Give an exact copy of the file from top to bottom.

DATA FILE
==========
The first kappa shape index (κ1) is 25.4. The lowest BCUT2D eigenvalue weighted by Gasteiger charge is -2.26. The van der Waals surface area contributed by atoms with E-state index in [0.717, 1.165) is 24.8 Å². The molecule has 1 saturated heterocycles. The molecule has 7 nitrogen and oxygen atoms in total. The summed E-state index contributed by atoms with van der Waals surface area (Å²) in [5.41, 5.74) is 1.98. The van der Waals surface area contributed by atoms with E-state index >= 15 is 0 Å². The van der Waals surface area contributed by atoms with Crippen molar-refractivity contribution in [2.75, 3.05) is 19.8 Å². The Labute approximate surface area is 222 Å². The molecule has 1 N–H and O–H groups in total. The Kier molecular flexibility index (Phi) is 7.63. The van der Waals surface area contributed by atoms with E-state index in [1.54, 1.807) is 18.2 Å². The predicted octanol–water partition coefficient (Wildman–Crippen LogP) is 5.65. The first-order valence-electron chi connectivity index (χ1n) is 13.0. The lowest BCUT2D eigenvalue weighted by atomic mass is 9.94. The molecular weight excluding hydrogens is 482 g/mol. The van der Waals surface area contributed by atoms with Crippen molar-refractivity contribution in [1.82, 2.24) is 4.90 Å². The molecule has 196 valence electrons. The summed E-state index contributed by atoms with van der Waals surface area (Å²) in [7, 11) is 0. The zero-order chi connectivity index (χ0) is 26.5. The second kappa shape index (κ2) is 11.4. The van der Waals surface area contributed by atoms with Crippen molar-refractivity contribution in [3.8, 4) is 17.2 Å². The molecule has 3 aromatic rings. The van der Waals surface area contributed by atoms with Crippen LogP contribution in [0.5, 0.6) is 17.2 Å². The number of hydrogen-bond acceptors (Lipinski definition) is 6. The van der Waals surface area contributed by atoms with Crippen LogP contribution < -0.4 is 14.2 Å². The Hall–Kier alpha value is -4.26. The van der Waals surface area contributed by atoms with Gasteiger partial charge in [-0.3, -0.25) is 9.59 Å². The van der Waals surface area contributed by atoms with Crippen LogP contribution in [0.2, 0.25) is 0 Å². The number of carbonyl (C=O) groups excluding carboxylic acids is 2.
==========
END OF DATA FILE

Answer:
The first kappa shape index (κ1) is 25.4. The lowest BCUT2D eigenvalue weighted by Gasteiger charge is -2.26. The van der Waals surface area contributed by atoms with E-state index in [0.717, 1.165) is 24.8 Å². The molecule has 1 saturated heterocycles. The molecule has 7 nitrogen and oxygen atoms in total. The summed E-state index contributed by atoms with van der Waals surface area (Å²) in [5.41, 5.74) is 1.98. The van der Waals surface area contributed by atoms with E-state index >= 15 is 0 Å². The van der Waals surface area contributed by atoms with Crippen molar-refractivity contribution in [2.75, 3.05) is 19.8 Å². The Labute approximate surface area is 222 Å². The molecule has 1 N–H and O–H groups in total. The Kier molecular flexibility index (Phi) is 7.63. The van der Waals surface area contributed by atoms with E-state index in [1.54, 1.807) is 18.2 Å². The predicted octanol–water partition coefficient (Wildman–Crippen LogP) is 5.65. The first-order valence-electron chi connectivity index (χ1n) is 13.0. The lowest BCUT2D eigenvalue weighted by atomic mass is 9.94. The molecular weight excluding hydrogens is 482 g/mol. The van der Waals surface area contributed by atoms with Crippen molar-refractivity contribution in [1.82, 2.24) is 4.90 Å². The molecule has 196 valence electrons. The summed E-state index contributed by atoms with van der Waals surface area (Å²) in [7, 11) is 0. The zero-order chi connectivity index (χ0) is 26.5. The second kappa shape index (κ2) is 11.4. The van der Waals surface area contributed by atoms with Crippen molar-refractivity contribution in [3.8, 4) is 17.2 Å². The molecule has 3 aromatic rings. The van der Waals surface area contributed by atoms with Crippen LogP contribution in [0.5, 0.6) is 17.2 Å². The number of hydrogen-bond acceptors (Lipinski definition) is 6. The van der Waals surface area contributed by atoms with Crippen LogP contribution < -0.4 is 14.2 Å². The Hall–Kier alpha value is -4.26. The van der Waals surface area contributed by atoms with Gasteiger partial charge in [-0.3, -0.25) is 9.59 Å². The van der Waals surface area contributed by atoms with Crippen LogP contribution in [0.2, 0.25) is 0 Å². The number of carbonyl (C=O) groups excluding carboxylic acids is 2.